Irrelevant to most US racers the 2004 European model gets a catalytic converter in the muffler. To eliminate power loss from the element in the exhaust flow the muffler capacity has been increased from 4.9 liter to 6.9 liters. To keep weight gain to a minimum the muffler now features titanium internals but still has the aluminum external skin. Emissions are further reduced by increasing the size of the internal head passages for the Pulsed Air Injection System that feeds fresh air into the exhaust pipe to continue the combustion process in the exhaust pipe and reduce un-burnt hydrocarbons.

The ’04 gets a more powerful ECU featuring a 32 bit CPU (up from 16-bit) with a full 256 K of memory. The ECU is now 80 grams lighter and physically smaller. To increase the precision of the fuel injection (perhaps required by the higher RPM) the 2004 is fitted with a 22 trigger point signal generator instead of the 8 points of the 2003 model.

There are a few other small electrical refinements like the LED taillight and stacked headlights. The instrument panel basically remains unchanged but gains a basically useless, but user configurable, shift light.

The chassis has been extensively redesigned for a variety of official reason (stiffer, smaller) and a few unofficial reasons (simpler to make, reduces frame damage from sub-frame tabs snapping off in light crashes). The 2003 frame featured some time consuming fabrication due to the amount of welded required to assemble the spars from multiple sheets of aluminum. The ’04 uses time saving extrusions, which also allow for smaller spars (15mm narrower from outside edge to outside edge) without sacrificing rigidity due to the internal bracing. The subframe now bolts to a much larger (and hopefully stronger) piece on the frame than the 2003.

The rake has been decreased from 24 degrees to 23.25 and the trail has been decreased 3mm. Fear not, the GSX-R comes stock with a non-adjustable steering damper.


Carefully modulating 23.25 degrees of rake.

The gas tank is a full 30mm narrower at the knees and the footpegs have been moved together by 10mm. Unfortunately the narrower tank also means a smaller tank and fuel capacity has dropped from 18 liters to 17 liters.


When the cold tires tuck, the peg feeler hits first, ask us how we know!

In the back is a braced swing arm that is dimensionally identical to the ’03 but is 5mm narrower at the pivot and is heavily braced. The shock linkage remains unchanged but the ’04 shock is 7mm longer so you may need a longer mount (or shim the top shock mounting point by 7mm) for your ’03 shock if you want to save it and bolt it onto your 2004. Suzuki doesn’t say but the swingarm has to be heavier with the brace but they did eliminate the rear brake caliper torque arm to reduce the weight gain of this subassembly by 170 grams. The stock shock (which should not be automatically replaced by track day riders because it is a good shock for a stock fitment) has some minor improvements including a slightly stiffer spring and a bigger damping rod (+2mm to 16mm).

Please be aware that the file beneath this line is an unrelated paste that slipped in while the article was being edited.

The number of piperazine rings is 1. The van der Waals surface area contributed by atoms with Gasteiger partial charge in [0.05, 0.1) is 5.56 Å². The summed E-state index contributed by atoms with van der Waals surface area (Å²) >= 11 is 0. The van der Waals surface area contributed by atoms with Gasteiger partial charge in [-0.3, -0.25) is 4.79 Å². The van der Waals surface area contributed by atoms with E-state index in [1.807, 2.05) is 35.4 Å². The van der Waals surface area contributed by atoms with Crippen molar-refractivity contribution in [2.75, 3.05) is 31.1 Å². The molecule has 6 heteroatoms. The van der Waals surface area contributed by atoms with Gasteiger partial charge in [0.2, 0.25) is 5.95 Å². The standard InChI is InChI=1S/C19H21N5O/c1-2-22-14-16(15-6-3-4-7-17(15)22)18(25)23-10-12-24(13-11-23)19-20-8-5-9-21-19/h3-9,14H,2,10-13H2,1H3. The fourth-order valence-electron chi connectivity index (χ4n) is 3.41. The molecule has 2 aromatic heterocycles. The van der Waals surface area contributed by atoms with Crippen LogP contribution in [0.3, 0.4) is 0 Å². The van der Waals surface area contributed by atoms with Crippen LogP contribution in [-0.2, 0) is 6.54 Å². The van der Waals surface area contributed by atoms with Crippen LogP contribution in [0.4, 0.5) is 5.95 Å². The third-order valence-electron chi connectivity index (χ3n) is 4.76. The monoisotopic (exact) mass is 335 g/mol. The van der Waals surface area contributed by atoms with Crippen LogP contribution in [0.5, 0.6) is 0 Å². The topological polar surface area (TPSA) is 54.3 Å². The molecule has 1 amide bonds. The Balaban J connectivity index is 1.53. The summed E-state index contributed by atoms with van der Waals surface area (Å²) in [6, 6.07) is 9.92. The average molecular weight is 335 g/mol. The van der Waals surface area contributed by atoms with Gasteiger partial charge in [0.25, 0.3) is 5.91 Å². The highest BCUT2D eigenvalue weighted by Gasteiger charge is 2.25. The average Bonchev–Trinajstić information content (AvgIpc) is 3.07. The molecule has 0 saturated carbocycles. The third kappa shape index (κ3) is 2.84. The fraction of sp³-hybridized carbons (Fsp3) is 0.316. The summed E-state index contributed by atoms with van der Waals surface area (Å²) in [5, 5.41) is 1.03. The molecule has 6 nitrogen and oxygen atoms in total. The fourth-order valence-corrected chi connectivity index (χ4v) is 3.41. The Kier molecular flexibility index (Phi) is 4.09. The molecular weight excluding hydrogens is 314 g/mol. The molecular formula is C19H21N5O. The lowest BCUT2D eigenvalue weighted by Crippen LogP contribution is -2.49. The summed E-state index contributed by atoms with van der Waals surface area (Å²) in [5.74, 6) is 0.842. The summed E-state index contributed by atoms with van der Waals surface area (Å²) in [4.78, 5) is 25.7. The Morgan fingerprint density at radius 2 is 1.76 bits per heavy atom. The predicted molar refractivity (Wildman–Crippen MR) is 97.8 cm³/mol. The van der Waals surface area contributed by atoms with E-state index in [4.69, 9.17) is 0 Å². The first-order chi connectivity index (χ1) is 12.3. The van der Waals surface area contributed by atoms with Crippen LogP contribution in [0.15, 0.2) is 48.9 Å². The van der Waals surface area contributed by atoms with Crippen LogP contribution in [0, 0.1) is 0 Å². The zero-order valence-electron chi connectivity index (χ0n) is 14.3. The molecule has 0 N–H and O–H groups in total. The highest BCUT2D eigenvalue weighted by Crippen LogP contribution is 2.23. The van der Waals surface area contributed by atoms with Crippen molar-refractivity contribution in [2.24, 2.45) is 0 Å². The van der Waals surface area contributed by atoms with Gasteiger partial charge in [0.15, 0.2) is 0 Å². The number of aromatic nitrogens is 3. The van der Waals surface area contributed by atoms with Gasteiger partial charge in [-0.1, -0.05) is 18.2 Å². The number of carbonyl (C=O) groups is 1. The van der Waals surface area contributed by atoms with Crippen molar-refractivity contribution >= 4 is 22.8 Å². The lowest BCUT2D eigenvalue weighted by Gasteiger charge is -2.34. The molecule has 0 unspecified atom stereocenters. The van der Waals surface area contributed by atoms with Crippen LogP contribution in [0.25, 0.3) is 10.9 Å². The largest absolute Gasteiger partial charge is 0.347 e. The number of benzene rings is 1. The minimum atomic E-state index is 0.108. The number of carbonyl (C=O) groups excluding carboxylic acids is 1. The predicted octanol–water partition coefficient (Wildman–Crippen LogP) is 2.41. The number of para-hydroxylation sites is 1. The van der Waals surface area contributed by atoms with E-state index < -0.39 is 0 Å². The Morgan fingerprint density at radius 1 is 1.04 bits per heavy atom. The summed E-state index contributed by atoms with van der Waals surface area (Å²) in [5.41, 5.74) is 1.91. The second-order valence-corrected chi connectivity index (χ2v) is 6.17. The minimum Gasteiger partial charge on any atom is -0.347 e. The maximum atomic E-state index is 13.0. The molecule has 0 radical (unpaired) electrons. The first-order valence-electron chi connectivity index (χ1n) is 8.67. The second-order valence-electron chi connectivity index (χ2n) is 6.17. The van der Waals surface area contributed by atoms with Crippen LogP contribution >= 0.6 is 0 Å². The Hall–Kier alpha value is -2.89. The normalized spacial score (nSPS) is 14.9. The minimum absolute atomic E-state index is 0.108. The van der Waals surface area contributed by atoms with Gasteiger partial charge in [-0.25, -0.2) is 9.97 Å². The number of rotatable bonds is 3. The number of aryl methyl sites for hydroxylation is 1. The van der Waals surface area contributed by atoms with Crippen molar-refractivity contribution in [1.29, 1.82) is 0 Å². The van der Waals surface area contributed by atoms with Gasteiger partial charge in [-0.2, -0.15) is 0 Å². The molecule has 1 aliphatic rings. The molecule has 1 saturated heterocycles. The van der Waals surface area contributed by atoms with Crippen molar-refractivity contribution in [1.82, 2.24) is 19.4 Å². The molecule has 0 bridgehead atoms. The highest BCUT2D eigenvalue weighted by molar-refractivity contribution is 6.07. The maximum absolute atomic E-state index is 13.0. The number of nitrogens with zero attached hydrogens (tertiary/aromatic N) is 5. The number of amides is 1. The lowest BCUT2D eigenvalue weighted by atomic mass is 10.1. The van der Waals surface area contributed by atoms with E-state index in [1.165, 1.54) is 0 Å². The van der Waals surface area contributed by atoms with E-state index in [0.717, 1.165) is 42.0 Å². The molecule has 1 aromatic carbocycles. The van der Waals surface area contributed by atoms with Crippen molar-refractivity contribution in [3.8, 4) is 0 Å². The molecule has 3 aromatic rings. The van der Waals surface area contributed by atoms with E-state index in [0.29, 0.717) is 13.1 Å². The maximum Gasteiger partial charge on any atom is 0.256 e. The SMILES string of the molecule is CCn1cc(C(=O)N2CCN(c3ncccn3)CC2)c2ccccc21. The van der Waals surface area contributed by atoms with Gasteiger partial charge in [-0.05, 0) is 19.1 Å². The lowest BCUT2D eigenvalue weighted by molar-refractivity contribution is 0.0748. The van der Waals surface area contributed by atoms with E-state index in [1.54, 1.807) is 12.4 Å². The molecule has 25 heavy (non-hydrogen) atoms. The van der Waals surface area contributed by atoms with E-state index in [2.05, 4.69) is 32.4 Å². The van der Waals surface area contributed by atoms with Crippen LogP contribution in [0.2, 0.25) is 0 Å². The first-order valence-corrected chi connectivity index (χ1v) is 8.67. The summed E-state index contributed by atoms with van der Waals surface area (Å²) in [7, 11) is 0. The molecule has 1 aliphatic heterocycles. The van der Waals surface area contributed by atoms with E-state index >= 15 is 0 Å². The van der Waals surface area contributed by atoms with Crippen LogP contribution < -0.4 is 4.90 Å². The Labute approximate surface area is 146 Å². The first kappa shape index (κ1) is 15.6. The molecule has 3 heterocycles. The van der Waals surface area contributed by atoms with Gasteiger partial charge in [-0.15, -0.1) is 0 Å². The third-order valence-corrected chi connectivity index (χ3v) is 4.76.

Bolted to the front of the black frame is a tasty Showa inverted fork, which features sliders fitted to allow for radial mounted brake calipers. The excellent fork is a bit over shadowed by the brakes. The Tokico radial calipers are flex resistant and look great but the big winner is the radial master cylinder. Radial master cylinder has better mechanical leverage. Better mechanical leverage allows for a bigger piston (in this case 19.05mm up from 15.87mm which look like funny measurements until you realize that brake master cylinders, like wheels, are still typically measured in Imperial), which means much higher pad pressure with the same lever effort. This allows for sensitive braking as well as out and out braking power. The Suzuki has a pretty damn good brake pad fitted as stock. The improved calipers and master cylinder allowed Suzuki to use smaller (and 40 grams lighter and remember this is unsprung and spinning weight) rotors but have been made thicker (5.5mm compared to 5.0) to handle the increased heat.

All of these revisions add up to what promises to be the dominant middleweight racing platform of the year.


Also available in Yellow.